Tag Archives: american

Next Door Brewing: Kaleidospoke APA

19 Jun
beer review from appleton

Beer in a bidon cage!

Could there be a more fitting name for an APA for me to review? I don’t think so. I’ve seen a few of Next Door’s beers at the store, but this is the first time I’ve tried one and once again, Wisconsin beers continue to bring a strong front. Continue reading


New Glarus: Moon Man

31 Jul

Moon Man is one of my favorite beers from New Glarus. I’m really starting to love the APA (american pale ale) style of beer. I love my IPA’s and am pretty sure they’ll always be my favorite, but the sessionable nature of the APA is quite pleasant.

Moon Man pours a very clear golden. Light carbonation is visible with lots of good bubbles rising, and a fairly small crisp head. It smells great, in fact actually smells stronger than it actually tastes. It has a floral aroma, with maybe a bit of orange or maybe a tiny hint of grapefruit. The floral stands out to me the most. The taste is great, you taste the hops right away but they’re just present, not too powerful or very bitter. It has a good malty bitterness on the backend aftertaste. I could Taste the floral hops, little bit orangey. Moon Man is smooth, rolls right down the throat, very pleasant. It has good carbonation, and fills mouth well, bitterness comes out more if you let it sit a bit.

Overall this is a solid beer, very enjoyable. Good if you’re in the mood for an IPA type beer, but aren’t totally in the mood to get hammered with hops. A solid sessionable offering from New Glarus. I think the claim they make on their website is pretty acurate:

“You hold a session beer with a bright bold blend of five hops that flirt obligingly with the smooth malty backside. Don’t let this one lay around it is brewed to be enjoyed today. Bold and engaging without pretense, because in Wisconsin you do not have to be extreme to be real.
Just be”

by request… Beer Review: Rolling Rock

12 Apr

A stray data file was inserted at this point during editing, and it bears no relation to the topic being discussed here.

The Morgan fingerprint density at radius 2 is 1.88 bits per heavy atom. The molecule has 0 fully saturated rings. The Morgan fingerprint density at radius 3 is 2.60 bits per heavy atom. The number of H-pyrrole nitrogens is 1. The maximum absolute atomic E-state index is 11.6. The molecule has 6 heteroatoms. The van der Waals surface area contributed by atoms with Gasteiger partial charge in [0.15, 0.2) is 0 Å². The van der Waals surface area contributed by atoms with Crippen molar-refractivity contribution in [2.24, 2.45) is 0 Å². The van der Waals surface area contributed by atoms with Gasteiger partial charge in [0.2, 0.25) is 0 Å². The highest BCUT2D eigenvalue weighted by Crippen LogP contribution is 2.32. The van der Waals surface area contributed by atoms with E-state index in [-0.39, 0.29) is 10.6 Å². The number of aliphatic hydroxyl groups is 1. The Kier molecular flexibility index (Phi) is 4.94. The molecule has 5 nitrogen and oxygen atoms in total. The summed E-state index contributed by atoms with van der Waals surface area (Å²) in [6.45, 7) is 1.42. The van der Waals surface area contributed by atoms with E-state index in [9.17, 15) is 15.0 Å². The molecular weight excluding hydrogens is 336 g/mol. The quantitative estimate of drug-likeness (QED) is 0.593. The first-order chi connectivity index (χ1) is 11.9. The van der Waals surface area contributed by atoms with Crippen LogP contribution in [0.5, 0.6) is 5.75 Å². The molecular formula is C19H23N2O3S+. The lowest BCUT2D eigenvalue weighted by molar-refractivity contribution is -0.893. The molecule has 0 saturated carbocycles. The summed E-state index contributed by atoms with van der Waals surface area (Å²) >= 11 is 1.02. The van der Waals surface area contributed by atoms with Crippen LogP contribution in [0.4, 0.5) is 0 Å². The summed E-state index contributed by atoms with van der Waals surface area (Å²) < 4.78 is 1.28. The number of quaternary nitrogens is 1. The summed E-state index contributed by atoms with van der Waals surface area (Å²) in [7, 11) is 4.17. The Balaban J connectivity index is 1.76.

Well, I got my first request to review a beer. I know I probably could have waited, but any excuse to review a beer is a good one for me. I’ve had Rolling Rock before, but never really sat down to try and appreciate it.

The first thing I’ll mention is probably expected, that is, it’s owned by Anheuser-Busch. It used to be put out independently of Latrobe Pennsylvania. A-B bought it in 2009, and while I don’t remember when I’ve had it, to the best of my online searchings it really hasn’t changed much. I normally don’t expect much from A-B, but considering who recommended it I gave it my full attention.

I do love the design. While I read something about the green glass being a negative, I kinda like it. I love the fact that they print on the bottles, I am always a total sucker for printing on glass bottles, makes the printmaker in me all giddy inside! On that note, there is some real interesting lore following this beer around. The horse for one, and the 33 for another. The 33 printed on all the bottles apparently has a ton of theories describing it. 1933 being the year prohibition was started, also that the beer was started with money from a bet made on a race horse #33. I don’t know, and it seems no one does, which is cool.

Anyway… on to the beer. It’s your typical American style light-lager. Sort of. I’m generally pretty cynical with this type of beer unless it’s PBR which has won a place in my heart. But RR isn’t too bad.

It pours a very clear light gold with a thick white foamy head that dissipates quickly. Aroma smells, well, like a pale lager. It has a bit of lightly hoppy citrus scent, and an almost nutty hint, but I think that was my nose being weird.

The taste is actually rather pleasant, very light, but good. If you compare it to the deep thick hoppy IPAs and Porters I like to drink it doesn’t hold up, but that was never its intention. It’s meant for kicking back in the summer with some buddies and a grill, and I think it meets expectations, respectively. It has the regular tastes you’d expect, no real bitterness present, no real solid aftertaste, when it’s swallowed it’s pretty much done. What did stand out to me though was the body. It feels really silky and smooth, sits well in the mouth, in general has a pleasant texture.

All in all, Rolling Rock is not a bad beer, there are definitely worse out there. I’m not going to lie to you, it won’t be my first choice in the beer cooler, but it won’t be my last either. It definitely feels like a beer that would be great after a long summer bike ride.

I have now had this right after a long bike ride on a hot summer day, and it is indeed extremely refreshing under said conditions (=